The time set by the court was 9:30. I’d told Diana I’d be at her door by 8:30. Being Diana, she didn’t phone for a minicab but went out for cigarettes and a toasted sandwich. This took time: the slow walk to the newsagent’s, the slow walk back, the wait in the cafe for the bread to be toasted. Back, I prevailed upon her to phone the cab before she ate the sandwich and smoked a cigarette. After waiting outside for the cab some time, she went back in to phone again whereupon it did arrive. By the time I’d got her out again, it had disappeared. It reappeared. All this took – how shall I put this? – time! She ate in the cab, which did a detour in Sheen to avoid a sustained traffic jam at the South Circular. It was twenty-five past nine by a clock. We weren’t going to make it for the time set by the court. We might by the time the solicitor said on his letter to her which implied he’d be there. I’d made her bring the letter with us in case we needed an excuse for not turning up in court time. We had five minutes to spare by solicitor time but before we mounted the steps to the courts Diana insisted on a cigarette below the no-smoking steps outside and wouldn’t let me leave her to see when she should appear upstairs. We weren’t in time, any time except Diana’s who takes hers.
There was no solicitor, who hadn’t seen her and she hadn’t seen. A court guard was informed we were there and the guard informed an usher who took the solicitor’s letter to phone him from. He was there and to be located. There was no warrant out for her arrest this time. I expostulated at a notice which couldn’t spell ‘behaviour’.
The difficulty was she hadn’t gone to the probation office in Kingston for it to make a report. I had offered to go with her, to make sure she went but she’d wanted to do it herself except didn’t, twice. She’d actually written out the second appointment I knew nothing about but which corroborated she had had two chances to go, and didn’t. I hadn’t realised the importance of the probation report which would go into the medical reasons, of which there are plenty, and provide a basis the court wanted to mitigate her sentence. If she didn’t get it, it was Holloway for her, as the solicitor put it, or Holloway might be full and it’d be Manchester, Sayle, I said. Diana removed herself from us on the grounds we were finding amusing what wasn’t to her. Also he was giving me too much attention and not giving enough to her and to what she thought important, her difficulty making an appointment to see her doctor about her ailments, of which there are many and manifold and, fortunately, manifest, on which she bases her importance. “After all,” as she put it, “this is about me.”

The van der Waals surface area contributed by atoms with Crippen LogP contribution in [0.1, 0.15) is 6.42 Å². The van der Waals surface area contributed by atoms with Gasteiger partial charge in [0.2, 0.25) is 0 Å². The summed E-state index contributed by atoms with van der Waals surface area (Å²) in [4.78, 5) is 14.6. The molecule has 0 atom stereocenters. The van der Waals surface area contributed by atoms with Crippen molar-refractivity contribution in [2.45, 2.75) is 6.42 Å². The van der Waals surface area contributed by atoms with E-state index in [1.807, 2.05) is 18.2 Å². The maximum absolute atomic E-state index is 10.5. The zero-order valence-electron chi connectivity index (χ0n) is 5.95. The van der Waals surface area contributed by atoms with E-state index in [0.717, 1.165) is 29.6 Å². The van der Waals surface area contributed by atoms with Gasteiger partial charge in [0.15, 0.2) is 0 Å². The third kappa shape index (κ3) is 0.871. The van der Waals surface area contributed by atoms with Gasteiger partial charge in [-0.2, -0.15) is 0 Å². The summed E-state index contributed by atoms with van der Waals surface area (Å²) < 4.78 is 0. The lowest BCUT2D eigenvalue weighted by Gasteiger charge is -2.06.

He had still to go over the thing with her and receive instruction. “What’re you going to do?” I asked, “you’re here, she’s over there,” muttering. He’d do it in court. Diana wanted to go out for a cigarette. He went to see if there was time for this and there wasn’t. There would’ve been because a case was on and the solicitor for it was taking his time and even so missed a point that needed instruction from his client who didn’t get bail since it was thought he’d reoffend on it, as I was explaining to a friend of his who was late and who shouted after him as he was being escorted into custody to make his presence known quite regardless of respect for the court, of which we were duly reminded by the usher, “Stop talking. I can hear you in court.”
I had to assure the court I’d accompany Diana to the Probation Office ie make sure she got there; and gave a date I could do that on to the Probation Officer. The solicitor phoned a cab for us and we were so relieved at the way it’d gone we chatted all the way home except when I said, “You don’t half drag things out, Diana,” on which silence fell. Home, I ate the sandwiches I’d made the night before but hadn’t eaten over a glass of wine I hadn’t this time taken. It had this time been most expeditiously done.